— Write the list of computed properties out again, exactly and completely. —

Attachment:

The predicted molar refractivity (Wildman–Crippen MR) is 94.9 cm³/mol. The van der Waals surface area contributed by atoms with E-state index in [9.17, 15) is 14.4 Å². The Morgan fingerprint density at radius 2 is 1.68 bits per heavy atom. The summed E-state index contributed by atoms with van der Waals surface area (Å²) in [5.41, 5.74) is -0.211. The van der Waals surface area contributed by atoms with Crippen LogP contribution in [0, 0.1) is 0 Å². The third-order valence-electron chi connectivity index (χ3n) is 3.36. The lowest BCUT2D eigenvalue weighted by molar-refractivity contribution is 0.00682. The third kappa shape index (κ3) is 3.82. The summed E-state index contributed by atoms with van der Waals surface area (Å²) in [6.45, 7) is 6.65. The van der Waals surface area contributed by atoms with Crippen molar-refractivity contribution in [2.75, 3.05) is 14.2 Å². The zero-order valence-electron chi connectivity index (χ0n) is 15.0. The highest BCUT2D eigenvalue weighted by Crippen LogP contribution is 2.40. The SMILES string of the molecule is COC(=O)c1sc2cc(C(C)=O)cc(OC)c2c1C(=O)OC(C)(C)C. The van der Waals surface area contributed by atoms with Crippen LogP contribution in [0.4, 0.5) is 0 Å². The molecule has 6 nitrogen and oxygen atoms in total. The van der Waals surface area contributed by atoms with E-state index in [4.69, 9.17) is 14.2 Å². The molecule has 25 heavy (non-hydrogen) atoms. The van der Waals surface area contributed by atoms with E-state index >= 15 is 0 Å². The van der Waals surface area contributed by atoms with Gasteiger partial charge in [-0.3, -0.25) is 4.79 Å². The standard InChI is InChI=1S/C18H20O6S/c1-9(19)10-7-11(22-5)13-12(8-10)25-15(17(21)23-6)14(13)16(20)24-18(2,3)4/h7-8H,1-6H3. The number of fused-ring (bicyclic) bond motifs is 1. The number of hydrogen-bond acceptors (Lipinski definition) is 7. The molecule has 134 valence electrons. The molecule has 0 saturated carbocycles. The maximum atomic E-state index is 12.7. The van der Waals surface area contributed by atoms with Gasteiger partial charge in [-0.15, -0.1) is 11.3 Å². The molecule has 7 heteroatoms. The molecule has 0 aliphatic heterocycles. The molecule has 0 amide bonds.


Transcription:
The predicted molar refractivity (Wildman–Crippen MR) is 94.9 cm³/mol. The van der Waals surface area contributed by atoms with E-state index in [9.17, 15) is 14.4 Å². The Morgan fingerprint density at radius 2 is 1.68 bits per heavy atom. The summed E-state index contributed by atoms with van der Waals surface area (Å²) in [5.41, 5.74) is -0.211. The van der Waals surface area contributed by atoms with Crippen LogP contribution in [0, 0.1) is 0 Å². The third-order valence-electron chi connectivity index (χ3n) is 3.36. The lowest BCUT2D eigenvalue weighted by molar-refractivity contribution is 0.00682. The third kappa shape index (κ3) is 3.82. The summed E-state index contributed by atoms with van der Waals surface area (Å²) in [6.45, 7) is 6.65. The van der Waals surface area contributed by atoms with Crippen molar-refractivity contribution in [2.75, 3.05) is 14.2 Å². The zero-order valence-electron chi connectivity index (χ0n) is 15.0. The highest BCUT2D eigenvalue weighted by Crippen LogP contribution is 2.40. The SMILES string of the molecule is COC(=O)c1sc2cc(C(C)=O)cc(OC)c2c1C(=O)OC(C)(C)C. The van der Waals surface area contributed by atoms with Crippen LogP contribution in [0.4, 0.5) is 0 Å². The molecule has 6 nitrogen and oxygen atoms in total. The van der Waals surface area contributed by atoms with E-state index in [4.69, 9.17) is 14.2 Å². The molecule has 25 heavy (non-hydrogen) atoms. The van der Waals surface area contributed by atoms with E-state index >= 15 is 0 Å². The van der Waals surface area contributed by atoms with Gasteiger partial charge in [-0.3, -0.25) is 4.79 Å². The standard InChI is InChI=1S/C18H20O6S/c1-9(19)10-7-11(22-5)13-12(8-10)25-15(17(21)23-6)14(13)16(20)24-18(2,3)4/h7-8H,1-6H3. The number of fused-ring (bicyclic) bond motifs is 1. The number of hydrogen-bond acceptors (Lipinski definition) is 7. The molecule has 134 valence electrons. The molecule has 0 saturated carbocycles. The maximum atomic E-state index is 12.7. The van der Waals surface area contributed by atoms with Gasteiger partial charge in [-0.15, -0.1) is 11.3 Å². The molecule has 7 heteroatoms. The molecule has 0 aliphatic heterocycles. The molecule has 0 amide bonds.